NIA taking over probe: State govt receives Centre’s communication, starts legal consultation but officials say govt unlikely to oppose the CentreUpdated: Jan 29, 2020 00:54 IST
Three days after the Centre handed over the probe into the Elgar Parishad case to the National Investigation Agency (NIA), the state government on Tuesday began legal consultations, as the Centre did not consult it before making the decision. Officials from the home department, however, said the state was unlikely to challenge the decision.
Home minister Anil Deshmukh on Tuesday evening said his department has received the Union home ministry’s letter, dated January 25, intimating that the Centre is taking over the probe and it has been sent to the law and judiciary department. “The Director General of Police (DGP) has received the letter from the Central government. It has been forwarded to us. We are seeking legal opinion before deciding on the course of action,” Deshmukh told HT. The government has also sought the opinion of the state’s advocate general, Ashutosh Kumbhakoni.
DGP Subodh Jaiswal briefed CM Uddhav Thackeray and state intelligence chief Rashmi Shukla about the Centre’s letter around noon at Mantralaya. The CM was reportedly told by the officers that the state police will have to co-operate with the central agency.
Rights activists and workers from the Dalit movement were booked for making provocative speeches at the Elgar Parishad organised at Shaniwar Wada in Pune on December 31, 2017. The police said the Parishad allegedly escalated tensions leading to the riots in Bhima-Koregaon a day after the event. The activists were arrested under the Unlawful Activities Prevention Act (UAPA). After the Maharashtra Vikas Aghadi government came to power, the three-party government had started to review the Elgar Parishad probe carried out by the Pune Police. Deputy chief minister Ajit Pawar and Deshmukh had held a review meeting with the top officials of the home department and Pune Police last week. The state was even considering setting up a special investigation team (SIT) to review the case. Deshmukh had said that the decision on SIT would be taken after the investigating officers submit more details that have been sought. The Centre, however, shifted the case to the NIA on Friday. The Pune Police on Monday refused to grant NIA officials access to case papers, saying they had no instructions from the state DGP.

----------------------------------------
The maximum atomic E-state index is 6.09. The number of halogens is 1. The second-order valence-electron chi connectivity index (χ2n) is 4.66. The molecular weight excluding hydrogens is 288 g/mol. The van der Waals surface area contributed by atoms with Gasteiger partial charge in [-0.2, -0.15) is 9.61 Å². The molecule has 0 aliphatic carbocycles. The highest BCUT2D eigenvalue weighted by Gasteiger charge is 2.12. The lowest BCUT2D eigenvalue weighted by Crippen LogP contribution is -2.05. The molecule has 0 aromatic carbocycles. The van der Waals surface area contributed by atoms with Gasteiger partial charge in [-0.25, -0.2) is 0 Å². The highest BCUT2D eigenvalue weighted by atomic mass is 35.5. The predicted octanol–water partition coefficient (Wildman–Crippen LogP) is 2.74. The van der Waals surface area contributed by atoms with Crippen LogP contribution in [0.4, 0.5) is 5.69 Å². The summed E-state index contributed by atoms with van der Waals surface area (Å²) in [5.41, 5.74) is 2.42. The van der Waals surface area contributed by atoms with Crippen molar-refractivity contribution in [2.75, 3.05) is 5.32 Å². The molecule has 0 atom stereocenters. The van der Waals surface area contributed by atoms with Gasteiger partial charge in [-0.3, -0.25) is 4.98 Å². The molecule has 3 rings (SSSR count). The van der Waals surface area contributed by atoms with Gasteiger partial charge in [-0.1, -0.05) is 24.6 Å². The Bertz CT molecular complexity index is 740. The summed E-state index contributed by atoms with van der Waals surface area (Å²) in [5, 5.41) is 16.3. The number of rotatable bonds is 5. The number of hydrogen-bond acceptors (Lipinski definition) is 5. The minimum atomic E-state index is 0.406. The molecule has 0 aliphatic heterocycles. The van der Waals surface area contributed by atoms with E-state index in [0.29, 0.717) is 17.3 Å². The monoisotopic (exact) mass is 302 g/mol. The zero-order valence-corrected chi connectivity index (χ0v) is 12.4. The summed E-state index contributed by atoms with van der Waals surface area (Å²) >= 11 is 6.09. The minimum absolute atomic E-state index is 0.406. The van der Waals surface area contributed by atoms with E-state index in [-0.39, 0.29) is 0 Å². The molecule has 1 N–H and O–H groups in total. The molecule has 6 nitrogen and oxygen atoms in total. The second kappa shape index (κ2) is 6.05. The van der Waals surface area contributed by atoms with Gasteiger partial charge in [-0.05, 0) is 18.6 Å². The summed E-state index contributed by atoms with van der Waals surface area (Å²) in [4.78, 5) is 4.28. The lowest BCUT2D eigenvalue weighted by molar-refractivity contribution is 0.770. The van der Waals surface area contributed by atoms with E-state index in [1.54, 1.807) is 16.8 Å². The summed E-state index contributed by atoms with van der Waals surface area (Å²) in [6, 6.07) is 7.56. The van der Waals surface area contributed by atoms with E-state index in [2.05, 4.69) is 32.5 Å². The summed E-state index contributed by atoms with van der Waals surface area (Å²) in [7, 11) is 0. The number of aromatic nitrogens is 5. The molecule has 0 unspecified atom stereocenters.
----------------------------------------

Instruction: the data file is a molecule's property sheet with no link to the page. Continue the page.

The DGP has now reportedly sought directives from the government over giving the NIA team access to the documents related to the investigation.
Although the state has expressed its discontent over not being consulted by the Centre, experts say it can’t do much.
Section 6 of the NIA Act empowers the Central government to transfer the investigation of any case to the NIA without taking the state government into confidence. According to an official from the home department, although the government is seeking legal opinion, it doesn’t have any option, but to cooperate with the NIA. “The NIA is governed by its own law which permits the Centre to take over any case without consulting the state government. Although consulting the state government is a tradition, it is not mandatory for the Centre,” said Shrihari Aney, former advocate general of Maharashtra.
While a section of the leaders in the government feels the state government should simultaneously continue its probe, home department officials say any probe cannot be conducted by two separate agencies.